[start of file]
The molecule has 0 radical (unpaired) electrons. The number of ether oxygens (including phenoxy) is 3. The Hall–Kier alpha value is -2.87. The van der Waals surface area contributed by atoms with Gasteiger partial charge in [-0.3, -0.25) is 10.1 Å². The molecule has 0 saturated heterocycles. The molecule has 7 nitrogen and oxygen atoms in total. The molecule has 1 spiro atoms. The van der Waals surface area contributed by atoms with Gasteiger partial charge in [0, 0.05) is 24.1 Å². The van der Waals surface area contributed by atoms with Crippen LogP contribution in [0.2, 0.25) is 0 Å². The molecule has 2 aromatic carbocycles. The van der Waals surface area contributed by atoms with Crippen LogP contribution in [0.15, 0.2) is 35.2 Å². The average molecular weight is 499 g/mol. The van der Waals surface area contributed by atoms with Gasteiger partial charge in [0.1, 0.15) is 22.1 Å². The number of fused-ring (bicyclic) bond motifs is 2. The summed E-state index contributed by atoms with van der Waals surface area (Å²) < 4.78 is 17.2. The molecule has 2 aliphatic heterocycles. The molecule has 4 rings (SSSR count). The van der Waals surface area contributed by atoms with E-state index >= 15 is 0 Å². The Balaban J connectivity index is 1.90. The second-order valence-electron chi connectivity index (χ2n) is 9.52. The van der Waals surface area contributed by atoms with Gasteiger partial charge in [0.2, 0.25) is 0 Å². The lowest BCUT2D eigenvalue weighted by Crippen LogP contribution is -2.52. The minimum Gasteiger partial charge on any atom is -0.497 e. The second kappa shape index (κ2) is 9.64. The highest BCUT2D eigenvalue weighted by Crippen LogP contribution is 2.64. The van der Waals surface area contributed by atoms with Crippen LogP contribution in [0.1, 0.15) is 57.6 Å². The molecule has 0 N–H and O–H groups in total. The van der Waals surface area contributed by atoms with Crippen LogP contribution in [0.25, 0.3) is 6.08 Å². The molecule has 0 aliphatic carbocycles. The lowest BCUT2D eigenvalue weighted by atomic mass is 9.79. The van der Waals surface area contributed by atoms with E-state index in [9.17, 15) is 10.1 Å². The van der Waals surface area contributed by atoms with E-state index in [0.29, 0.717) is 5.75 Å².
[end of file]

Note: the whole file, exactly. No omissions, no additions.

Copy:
The molecule has 0 radical (unpaired) electrons. The number of ether oxygens (including phenoxy) is 3. The Hall–Kier alpha value is -2.87. The van der Waals surface area contributed by atoms with Gasteiger partial charge in [-0.3, -0.25) is 10.1 Å². The molecule has 0 saturated heterocycles. The molecule has 7 nitrogen and oxygen atoms in total. The molecule has 1 spiro atoms. The van der Waals surface area contributed by atoms with Gasteiger partial charge in [0, 0.05) is 24.1 Å². The van der Waals surface area contributed by atoms with Crippen LogP contribution in [0.2, 0.25) is 0 Å². The molecule has 2 aromatic carbocycles. The van der Waals surface area contributed by atoms with Crippen LogP contribution in [0.15, 0.2) is 35.2 Å². The average molecular weight is 499 g/mol. The van der Waals surface area contributed by atoms with Gasteiger partial charge in [0.1, 0.15) is 22.1 Å². The number of fused-ring (bicyclic) bond motifs is 2. The summed E-state index contributed by atoms with van der Waals surface area (Å²) < 4.78 is 17.2. The molecule has 2 aliphatic heterocycles. The molecule has 4 rings (SSSR count). The van der Waals surface area contributed by atoms with E-state index >= 15 is 0 Å². The Balaban J connectivity index is 1.90. The second-order valence-electron chi connectivity index (χ2n) is 9.52. The van der Waals surface area contributed by atoms with Gasteiger partial charge in [0.2, 0.25) is 0 Å². The lowest BCUT2D eigenvalue weighted by Crippen LogP contribution is -2.52. The minimum Gasteiger partial charge on any atom is -0.497 e. The second kappa shape index (κ2) is 9.64. The highest BCUT2D eigenvalue weighted by Crippen LogP contribution is 2.64. The van der Waals surface area contributed by atoms with Crippen LogP contribution in [0.1, 0.15) is 57.6 Å². The molecule has 0 N–H and O–H groups in total. The van der Waals surface area contributed by atoms with Crippen LogP contribution in [0.25, 0.3) is 6.08 Å². The molecule has 0 aliphatic carbocycles. The lowest BCUT2D eigenvalue weighted by atomic mass is 9.79. The van der Waals surface area contributed by atoms with E-state index in [9.17, 15) is 10.1 Å². The van der Waals surface area contributed by atoms with E-state index in [0.29, 0.717) is 5.75 Å².